paddyann Sun 27-Jan-19 13:05:23

My GD used to say that she wanted her parents to get back together as she ha dsuch amazing memeories of the things her dad did with her .Mum couldn't understand that as she was only 2 when dad left with the first of a long line in women in tow.
When she was questioned about those "amazing memories" we discovered it was her Stepfather who had been at the centre of them and she was too wee to remeber that ,just that she felt loved and wanted and cared for.She didn't actually believe her mum until she was shown photographs of the times she talked about and saw for herself who the man in the pictures was.She still adores her Dad ,who rarely sees her as he has "a new family" but she knows the most important man in her life is her stepdad and she's happy with that .

GreenGran78 Sun 27-Jan-19 13:23:48

Children are constantly 'winding up' their siblings. It's part of growing up, and learning how people interact with each other. My oldest daughter, in particular, was an expert at getting her brothers and sister arguing with each other. Now they are the best of friends. You did the right thing. Just keep on reinforcing the theme that having lots of people to love, and be loved by, is wonderful.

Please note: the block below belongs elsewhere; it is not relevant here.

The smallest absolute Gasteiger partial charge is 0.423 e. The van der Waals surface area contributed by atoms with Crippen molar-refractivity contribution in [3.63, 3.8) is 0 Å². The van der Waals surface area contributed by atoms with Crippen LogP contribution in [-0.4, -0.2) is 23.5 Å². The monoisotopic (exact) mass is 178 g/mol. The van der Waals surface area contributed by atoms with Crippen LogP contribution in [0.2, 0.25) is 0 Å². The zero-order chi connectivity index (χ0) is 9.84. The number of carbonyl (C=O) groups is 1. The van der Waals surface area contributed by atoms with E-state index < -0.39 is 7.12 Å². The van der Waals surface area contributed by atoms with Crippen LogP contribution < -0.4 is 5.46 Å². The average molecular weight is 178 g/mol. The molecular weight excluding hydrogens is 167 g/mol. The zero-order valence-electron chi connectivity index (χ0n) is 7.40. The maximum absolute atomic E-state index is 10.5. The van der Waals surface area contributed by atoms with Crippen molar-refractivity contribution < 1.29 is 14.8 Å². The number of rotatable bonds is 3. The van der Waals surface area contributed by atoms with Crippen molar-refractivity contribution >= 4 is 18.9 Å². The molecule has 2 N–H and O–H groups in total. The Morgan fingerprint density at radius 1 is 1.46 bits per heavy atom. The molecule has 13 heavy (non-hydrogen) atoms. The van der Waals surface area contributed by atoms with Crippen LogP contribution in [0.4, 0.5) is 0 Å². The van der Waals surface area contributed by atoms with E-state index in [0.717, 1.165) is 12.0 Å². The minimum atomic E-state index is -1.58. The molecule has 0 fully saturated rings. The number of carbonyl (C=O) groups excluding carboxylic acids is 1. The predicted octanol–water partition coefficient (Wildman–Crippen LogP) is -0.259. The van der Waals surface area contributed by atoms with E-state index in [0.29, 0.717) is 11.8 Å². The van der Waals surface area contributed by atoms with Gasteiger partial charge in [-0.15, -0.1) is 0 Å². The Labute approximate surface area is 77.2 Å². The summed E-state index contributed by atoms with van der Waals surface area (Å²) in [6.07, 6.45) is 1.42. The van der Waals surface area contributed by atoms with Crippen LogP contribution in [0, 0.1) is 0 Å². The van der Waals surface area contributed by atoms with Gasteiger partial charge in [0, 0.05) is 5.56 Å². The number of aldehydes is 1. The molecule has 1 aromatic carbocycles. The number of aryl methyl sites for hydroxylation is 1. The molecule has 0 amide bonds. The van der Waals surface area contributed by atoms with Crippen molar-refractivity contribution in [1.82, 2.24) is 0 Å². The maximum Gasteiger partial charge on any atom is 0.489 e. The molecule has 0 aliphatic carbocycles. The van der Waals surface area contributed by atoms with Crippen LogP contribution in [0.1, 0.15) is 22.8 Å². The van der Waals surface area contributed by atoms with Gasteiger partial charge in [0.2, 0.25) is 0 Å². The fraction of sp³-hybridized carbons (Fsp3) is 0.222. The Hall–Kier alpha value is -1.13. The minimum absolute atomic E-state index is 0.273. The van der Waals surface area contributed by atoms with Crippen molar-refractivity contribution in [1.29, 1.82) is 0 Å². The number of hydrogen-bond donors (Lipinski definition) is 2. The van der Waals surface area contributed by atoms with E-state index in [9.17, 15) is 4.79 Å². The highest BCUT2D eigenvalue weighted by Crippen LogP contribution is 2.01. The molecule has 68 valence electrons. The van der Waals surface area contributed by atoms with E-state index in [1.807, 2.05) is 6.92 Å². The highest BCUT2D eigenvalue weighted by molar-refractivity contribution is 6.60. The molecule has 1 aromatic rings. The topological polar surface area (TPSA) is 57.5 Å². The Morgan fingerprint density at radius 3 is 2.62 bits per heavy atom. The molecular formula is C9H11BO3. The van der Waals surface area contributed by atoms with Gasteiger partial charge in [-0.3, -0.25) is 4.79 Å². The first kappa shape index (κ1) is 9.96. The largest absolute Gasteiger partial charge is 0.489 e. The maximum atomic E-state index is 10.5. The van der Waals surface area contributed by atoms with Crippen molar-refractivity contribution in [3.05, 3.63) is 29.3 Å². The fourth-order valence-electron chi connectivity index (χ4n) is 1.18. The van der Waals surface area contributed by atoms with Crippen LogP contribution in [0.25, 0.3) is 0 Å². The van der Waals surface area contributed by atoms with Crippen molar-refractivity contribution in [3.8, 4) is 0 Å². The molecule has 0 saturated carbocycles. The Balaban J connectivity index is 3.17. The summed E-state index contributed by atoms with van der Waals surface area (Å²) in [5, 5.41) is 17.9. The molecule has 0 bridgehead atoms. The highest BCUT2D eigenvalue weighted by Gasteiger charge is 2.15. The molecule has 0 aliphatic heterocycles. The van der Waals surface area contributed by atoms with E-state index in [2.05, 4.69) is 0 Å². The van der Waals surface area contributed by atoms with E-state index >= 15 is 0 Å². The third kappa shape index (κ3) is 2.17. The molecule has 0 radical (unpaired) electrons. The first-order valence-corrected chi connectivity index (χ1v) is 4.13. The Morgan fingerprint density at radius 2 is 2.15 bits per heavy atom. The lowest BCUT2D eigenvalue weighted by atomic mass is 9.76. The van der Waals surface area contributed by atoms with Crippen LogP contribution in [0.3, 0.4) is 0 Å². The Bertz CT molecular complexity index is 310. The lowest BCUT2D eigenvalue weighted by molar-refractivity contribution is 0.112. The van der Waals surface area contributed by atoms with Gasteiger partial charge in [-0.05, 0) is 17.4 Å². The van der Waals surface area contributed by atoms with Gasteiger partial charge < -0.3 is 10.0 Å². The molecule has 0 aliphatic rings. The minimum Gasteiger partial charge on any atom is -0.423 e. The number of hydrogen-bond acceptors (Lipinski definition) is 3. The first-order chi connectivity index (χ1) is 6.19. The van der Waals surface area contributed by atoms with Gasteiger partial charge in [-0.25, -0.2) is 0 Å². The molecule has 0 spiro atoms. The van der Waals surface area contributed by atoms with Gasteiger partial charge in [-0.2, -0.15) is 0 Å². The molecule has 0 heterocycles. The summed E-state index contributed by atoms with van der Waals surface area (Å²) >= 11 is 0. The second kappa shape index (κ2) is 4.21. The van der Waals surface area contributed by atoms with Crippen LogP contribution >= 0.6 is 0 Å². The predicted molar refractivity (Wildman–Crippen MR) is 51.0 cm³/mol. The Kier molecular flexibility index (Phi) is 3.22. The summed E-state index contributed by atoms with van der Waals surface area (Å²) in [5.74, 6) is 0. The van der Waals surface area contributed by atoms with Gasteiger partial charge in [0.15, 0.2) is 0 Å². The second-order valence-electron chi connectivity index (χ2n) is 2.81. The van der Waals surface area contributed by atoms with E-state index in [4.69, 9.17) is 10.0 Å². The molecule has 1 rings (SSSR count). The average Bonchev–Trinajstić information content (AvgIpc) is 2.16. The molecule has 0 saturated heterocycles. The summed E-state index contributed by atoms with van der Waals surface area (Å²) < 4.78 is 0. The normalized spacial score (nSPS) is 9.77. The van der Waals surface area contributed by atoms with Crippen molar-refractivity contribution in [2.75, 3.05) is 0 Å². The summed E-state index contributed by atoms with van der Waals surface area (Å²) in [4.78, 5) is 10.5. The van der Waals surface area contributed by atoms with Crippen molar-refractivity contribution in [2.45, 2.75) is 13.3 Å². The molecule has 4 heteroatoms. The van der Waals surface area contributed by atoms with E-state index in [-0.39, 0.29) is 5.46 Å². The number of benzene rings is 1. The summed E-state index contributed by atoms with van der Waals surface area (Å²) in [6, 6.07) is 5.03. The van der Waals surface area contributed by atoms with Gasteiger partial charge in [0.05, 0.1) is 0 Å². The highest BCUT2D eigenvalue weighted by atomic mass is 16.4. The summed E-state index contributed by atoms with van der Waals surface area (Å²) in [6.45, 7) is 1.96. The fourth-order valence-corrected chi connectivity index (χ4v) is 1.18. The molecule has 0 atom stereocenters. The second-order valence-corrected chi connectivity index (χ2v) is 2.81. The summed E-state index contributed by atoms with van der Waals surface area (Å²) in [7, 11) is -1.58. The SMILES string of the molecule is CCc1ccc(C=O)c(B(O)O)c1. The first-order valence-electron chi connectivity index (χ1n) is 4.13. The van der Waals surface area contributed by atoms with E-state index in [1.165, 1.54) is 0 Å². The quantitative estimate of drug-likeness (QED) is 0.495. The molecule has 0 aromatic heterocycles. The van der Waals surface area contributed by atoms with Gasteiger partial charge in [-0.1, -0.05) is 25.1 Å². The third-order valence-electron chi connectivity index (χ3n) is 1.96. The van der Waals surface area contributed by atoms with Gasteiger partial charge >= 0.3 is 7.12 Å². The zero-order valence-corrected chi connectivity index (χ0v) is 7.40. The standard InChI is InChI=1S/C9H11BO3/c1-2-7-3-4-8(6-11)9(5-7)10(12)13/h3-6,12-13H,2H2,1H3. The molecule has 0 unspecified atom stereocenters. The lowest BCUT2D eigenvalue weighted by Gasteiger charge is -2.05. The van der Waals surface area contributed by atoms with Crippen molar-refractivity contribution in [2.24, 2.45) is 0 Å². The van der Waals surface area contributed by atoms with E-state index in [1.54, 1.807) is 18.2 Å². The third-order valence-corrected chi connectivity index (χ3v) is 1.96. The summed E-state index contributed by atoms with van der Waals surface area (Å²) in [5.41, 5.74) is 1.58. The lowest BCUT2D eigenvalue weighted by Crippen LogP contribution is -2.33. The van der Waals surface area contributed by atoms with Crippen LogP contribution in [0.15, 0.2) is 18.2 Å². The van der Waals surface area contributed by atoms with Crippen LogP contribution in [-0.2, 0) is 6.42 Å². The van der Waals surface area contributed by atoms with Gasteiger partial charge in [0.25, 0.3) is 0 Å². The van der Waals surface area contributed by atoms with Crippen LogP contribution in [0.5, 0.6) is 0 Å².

ruthiek Sun 27-Jan-19 13:33:05

Albangirl this is what I fear as I know myGs does have a different relationship to his sister with his dad and his My DsS is harder on him which I dont agree with .

Tiggersuki Sun 27-Jan-19 13:54:08

Tough one . I think you did your best and Granny Gravy is right. You are lucky they love and are loved by both sets of parents. Long may it continue and rejoice in that. Children will be fickle, most will go through times when they profess to love one parent more than the other. My son used to tell me,aged 3, how his childminder was his favourite... I was just pleased he felt safe and looked after (once over the working parent angst of course!).

Theoddbird Sun 27-Jan-19 15:23:31

Do children that age understand the true meaning of the word love? I doubt it. Oh and it will be like best friends...a different one every few weeks. I wouldn't worry. They are children.... It is more important that they have four very caring adults looking after them.

Hollydoilly10 Sun 27-Jan-19 17:08:10

All children play this game of who they love most and who loves them most I would ignore it after saying we can love everyone the same and no need to be loving one more than the other as it is not a competition.
They will forget it long before you do and making a big thing of it just keeps it going.